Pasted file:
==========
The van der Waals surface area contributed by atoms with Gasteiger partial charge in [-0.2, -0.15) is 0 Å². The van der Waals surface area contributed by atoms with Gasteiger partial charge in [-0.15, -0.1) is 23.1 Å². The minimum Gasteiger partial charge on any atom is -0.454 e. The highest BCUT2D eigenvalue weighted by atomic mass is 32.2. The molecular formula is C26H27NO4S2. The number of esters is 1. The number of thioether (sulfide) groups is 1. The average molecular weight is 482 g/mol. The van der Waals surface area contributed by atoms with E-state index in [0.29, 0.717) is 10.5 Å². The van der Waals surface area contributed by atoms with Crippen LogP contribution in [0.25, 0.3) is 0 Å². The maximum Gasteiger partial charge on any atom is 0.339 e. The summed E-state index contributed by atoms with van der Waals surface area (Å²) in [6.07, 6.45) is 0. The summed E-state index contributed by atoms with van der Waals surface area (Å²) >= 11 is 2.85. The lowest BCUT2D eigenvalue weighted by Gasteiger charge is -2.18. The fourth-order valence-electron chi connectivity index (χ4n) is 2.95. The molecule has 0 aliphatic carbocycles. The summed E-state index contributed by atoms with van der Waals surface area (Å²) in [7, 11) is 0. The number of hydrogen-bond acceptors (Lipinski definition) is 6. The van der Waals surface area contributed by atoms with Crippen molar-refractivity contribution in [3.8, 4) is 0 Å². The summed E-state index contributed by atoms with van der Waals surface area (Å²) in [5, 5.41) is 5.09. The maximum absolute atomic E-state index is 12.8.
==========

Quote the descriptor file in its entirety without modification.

The van der Waals surface area contributed by atoms with Gasteiger partial charge in [-0.2, -0.15) is 0 Å². The van der Waals surface area contributed by atoms with Gasteiger partial charge in [-0.15, -0.1) is 23.1 Å². The minimum Gasteiger partial charge on any atom is -0.454 e. The highest BCUT2D eigenvalue weighted by atomic mass is 32.2. The molecular formula is C26H27NO4S2. The number of esters is 1. The number of thioether (sulfide) groups is 1. The average molecular weight is 482 g/mol. The van der Waals surface area contributed by atoms with E-state index in [0.29, 0.717) is 10.5 Å². The van der Waals surface area contributed by atoms with Crippen LogP contribution in [0.25, 0.3) is 0 Å². The maximum Gasteiger partial charge on any atom is 0.339 e. The summed E-state index contributed by atoms with van der Waals surface area (Å²) in [6.07, 6.45) is 0. The summed E-state index contributed by atoms with van der Waals surface area (Å²) >= 11 is 2.85. The lowest BCUT2D eigenvalue weighted by Gasteiger charge is -2.18. The fourth-order valence-electron chi connectivity index (χ4n) is 2.95. The molecule has 0 aliphatic carbocycles. The summed E-state index contributed by atoms with van der Waals surface area (Å²) in [7, 11) is 0. The number of hydrogen-bond acceptors (Lipinski definition) is 6. The van der Waals surface area contributed by atoms with Crippen molar-refractivity contribution in [3.8, 4) is 0 Å². The summed E-state index contributed by atoms with van der Waals surface area (Å²) in [5, 5.41) is 5.09. The maximum absolute atomic E-state index is 12.8.